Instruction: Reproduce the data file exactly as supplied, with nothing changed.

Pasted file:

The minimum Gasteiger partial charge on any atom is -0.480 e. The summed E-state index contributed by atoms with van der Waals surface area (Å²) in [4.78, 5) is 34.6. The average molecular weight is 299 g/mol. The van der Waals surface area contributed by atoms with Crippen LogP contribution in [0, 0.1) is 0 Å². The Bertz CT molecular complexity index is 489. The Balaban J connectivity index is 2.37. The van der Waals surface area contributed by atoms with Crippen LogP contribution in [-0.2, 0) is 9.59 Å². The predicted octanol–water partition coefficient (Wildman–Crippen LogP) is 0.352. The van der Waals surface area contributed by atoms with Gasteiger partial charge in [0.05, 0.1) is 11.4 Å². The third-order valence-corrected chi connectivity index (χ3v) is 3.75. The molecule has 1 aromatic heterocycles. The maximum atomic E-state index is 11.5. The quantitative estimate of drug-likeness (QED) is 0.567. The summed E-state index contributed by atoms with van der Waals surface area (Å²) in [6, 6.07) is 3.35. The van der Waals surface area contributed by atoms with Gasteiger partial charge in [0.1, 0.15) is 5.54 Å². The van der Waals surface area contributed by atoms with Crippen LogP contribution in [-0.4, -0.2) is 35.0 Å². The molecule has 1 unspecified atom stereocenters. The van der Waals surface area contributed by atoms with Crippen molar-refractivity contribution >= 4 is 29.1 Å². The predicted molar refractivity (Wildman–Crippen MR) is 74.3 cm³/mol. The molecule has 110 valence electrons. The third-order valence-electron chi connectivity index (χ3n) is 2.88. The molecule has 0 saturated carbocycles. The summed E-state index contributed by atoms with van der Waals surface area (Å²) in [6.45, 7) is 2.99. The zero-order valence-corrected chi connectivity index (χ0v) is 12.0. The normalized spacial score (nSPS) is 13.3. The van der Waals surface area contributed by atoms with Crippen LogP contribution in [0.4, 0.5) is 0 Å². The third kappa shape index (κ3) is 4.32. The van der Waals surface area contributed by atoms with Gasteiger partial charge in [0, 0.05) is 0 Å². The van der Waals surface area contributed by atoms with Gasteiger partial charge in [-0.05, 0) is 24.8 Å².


The minimum Gasteiger partial charge on any atom is -0.480 e. The summed E-state index contributed by atoms with van der Waals surface area (Å²) in [4.78, 5) is 34.6. The average molecular weight is 299 g/mol. The van der Waals surface area contributed by atoms with Crippen LogP contribution in [0, 0.1) is 0 Å². The Bertz CT molecular complexity index is 489. The Balaban J connectivity index is 2.37. The van der Waals surface area contributed by atoms with Crippen LogP contribution in [-0.2, 0) is 9.59 Å². The predicted octanol–water partition coefficient (Wildman–Crippen LogP) is 0.352. The van der Waals surface area contributed by atoms with Gasteiger partial charge in [0.05, 0.1) is 11.4 Å². The third-order valence-corrected chi connectivity index (χ3v) is 3.75. The molecule has 1 aromatic heterocycles. The maximum atomic E-state index is 11.5. The quantitative estimate of drug-likeness (QED) is 0.567. The summed E-state index contributed by atoms with van der Waals surface area (Å²) in [6, 6.07) is 3.35. The van der Waals surface area contributed by atoms with Gasteiger partial charge in [0.1, 0.15) is 5.54 Å². The van der Waals surface area contributed by atoms with Crippen LogP contribution in [-0.4, -0.2) is 35.0 Å². The molecule has 1 unspecified atom stereocenters. The van der Waals surface area contributed by atoms with Crippen molar-refractivity contribution >= 4 is 29.1 Å². The predicted molar refractivity (Wildman–Crippen MR) is 74.3 cm³/mol. The molecule has 110 valence electrons. The third-order valence-electron chi connectivity index (χ3n) is 2.88. The molecule has 0 saturated carbocycles. The summed E-state index contributed by atoms with van der Waals surface area (Å²) in [6.45, 7) is 2.99. The zero-order valence-corrected chi connectivity index (χ0v) is 12.0. The normalized spacial score (nSPS) is 13.3. The van der Waals surface area contributed by atoms with Crippen LogP contribution in [0.4, 0.5) is 0 Å². The third kappa shape index (κ3) is 4.32. The van der Waals surface area contributed by atoms with Gasteiger partial charge in [0, 0.05) is 0 Å². The van der Waals surface area contributed by atoms with Gasteiger partial charge in [-0.05, 0) is 24.8 Å².